1. Fire Island, New York
This barrier beach off the southern shore of Long Island offers 32 miles of pristine Atlantic Ocean coastline, accompanied by quaint towns and villages and a characteristic lack of car traffic (beach cruiser bikes and red wagons are the only method of transport here). The island is popular with long-term summer renters from NYC and the surrounds, families and party hoppers alike – only a small group of inhabitants remains on the island year-round when most restaurants, bars and shops are shuttered. The village of Ocean Beach is a good destination for day-trippers, while spots further east like Cherry Grove and the Fire Island Pines are lively LGBTQ destinations.
How to get there: Long Island Rail Road (LIRR) from Penn Station to Bay Shore, Sayville or Patchogue, where ferries make the 20-minute crossing to various towns across Fire Island several times per hour.
New York’s Playground
Step from Coney Island’s golden sands onto its historic boardwalk and amusement parks, featuring the iconic Wonder Wheel. Don’t miss the summer firework displays on the beach every Friday (from the last weekend of June to the start of September) at 21:30.Book flights to New York
2. Montauk Point and the Hamptons, Long Island
At Long Island’s southeastern-most end, the Hamptons and Montauk Point draw beachgoers out of Manhattan by the droves. East Hampton, Southampton and Amagansett are known for their swishy crowds, shrubbery-shrouded homes and celeb-studded pool parties, while Montauk boasts more of a laid back, beach-bum charm. As far as beaches go, many in the Hamptons are private for permanent town residents (many hotels can provide passes), but Ditch Plains Beach in Montauk is known for its permanently firing surf break and West Hampton’s Cupsogue Beach County Park hosts a wind-battered snack shack with a bar and live music.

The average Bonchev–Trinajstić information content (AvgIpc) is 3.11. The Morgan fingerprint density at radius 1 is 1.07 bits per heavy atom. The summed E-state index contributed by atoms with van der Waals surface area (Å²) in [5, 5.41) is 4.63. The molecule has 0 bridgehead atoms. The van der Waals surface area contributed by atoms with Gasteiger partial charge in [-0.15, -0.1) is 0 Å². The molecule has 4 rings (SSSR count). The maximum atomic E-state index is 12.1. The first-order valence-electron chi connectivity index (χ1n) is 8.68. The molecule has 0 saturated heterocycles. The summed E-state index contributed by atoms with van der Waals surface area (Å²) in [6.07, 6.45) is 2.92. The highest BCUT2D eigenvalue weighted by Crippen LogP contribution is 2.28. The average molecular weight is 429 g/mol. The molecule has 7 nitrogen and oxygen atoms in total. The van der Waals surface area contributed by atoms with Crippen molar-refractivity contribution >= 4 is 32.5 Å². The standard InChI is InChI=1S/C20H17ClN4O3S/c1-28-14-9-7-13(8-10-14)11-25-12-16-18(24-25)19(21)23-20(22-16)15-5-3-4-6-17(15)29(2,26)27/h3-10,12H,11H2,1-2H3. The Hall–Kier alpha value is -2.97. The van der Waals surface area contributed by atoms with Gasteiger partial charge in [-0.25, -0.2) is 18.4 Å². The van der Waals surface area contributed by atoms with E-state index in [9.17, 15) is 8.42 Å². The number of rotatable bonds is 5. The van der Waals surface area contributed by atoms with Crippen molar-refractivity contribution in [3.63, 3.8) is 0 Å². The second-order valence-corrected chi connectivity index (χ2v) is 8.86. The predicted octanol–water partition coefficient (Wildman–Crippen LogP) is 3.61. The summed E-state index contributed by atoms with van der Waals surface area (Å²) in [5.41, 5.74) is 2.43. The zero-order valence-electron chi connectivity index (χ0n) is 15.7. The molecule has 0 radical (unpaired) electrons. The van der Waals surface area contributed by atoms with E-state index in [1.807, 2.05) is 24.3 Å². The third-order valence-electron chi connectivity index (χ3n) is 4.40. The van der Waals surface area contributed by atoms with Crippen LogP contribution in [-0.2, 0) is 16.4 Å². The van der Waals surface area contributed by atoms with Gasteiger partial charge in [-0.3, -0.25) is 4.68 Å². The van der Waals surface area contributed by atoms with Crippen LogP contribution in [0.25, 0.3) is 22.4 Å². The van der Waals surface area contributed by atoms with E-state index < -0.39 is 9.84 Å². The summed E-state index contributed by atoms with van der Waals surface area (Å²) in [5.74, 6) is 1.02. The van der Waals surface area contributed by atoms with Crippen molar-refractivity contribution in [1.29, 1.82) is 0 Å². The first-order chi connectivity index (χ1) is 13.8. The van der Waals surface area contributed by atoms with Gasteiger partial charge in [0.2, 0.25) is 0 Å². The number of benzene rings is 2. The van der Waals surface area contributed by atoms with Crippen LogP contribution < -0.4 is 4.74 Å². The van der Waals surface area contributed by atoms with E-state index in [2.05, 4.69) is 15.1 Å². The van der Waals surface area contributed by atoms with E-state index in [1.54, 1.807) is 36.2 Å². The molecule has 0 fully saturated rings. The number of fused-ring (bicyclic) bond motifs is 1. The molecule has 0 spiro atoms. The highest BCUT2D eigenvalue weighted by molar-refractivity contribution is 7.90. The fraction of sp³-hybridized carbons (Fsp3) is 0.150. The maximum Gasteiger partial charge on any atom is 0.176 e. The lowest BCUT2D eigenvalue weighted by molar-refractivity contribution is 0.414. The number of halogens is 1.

How to get there: LIRR trains head to the eastern extremes of Long Island a couple of times a day — the ride takes about three hours. Buses bound for eastern Long Island, such as the Hampton Jitney, also leave NYC frequently.
3. Coney Island, Brooklyn
The nearly three-mile beach, boardwalk and surrounding streets in this Brooklyn neighbourhood were hugely popular with holidaymakers during the early 1900s, but later in the century, things took a turn towards decay. Today, new life has been breathed into the boardwalk lined with rides, amusements and sideshows, and the wide sandy beach is crowded come summer. The original Nathan’s Famous hot dogs location is here – competitive eating and all – as is the New York Aquarium. The Brooklyn Cyclones minor league baseball team (named after the boardwalk’s historic wooden roller coaster) even built a stadium off the beach and now calls the ‘hood home.
How to get there: Subway (D, F, N, Q) to Coney Island-Stillwell Avenue.
After a day of shredding the surf at Rockaway Beach, head in for a bite to eat from Tacoway Beach. Their famous fish taco with a side of guacamole is not to be missed. Open all week from 11:00 until 20:30.Book flights to New York
Rockaway Beach is the only place in the city that allows surfing, so it’s a popular spot among locals and tourists. To avoid disappointment, make sure you pre-book a lesson at one of the many surf schools dotted along the shore.Discover things to do
4. Long Branch, New Jersey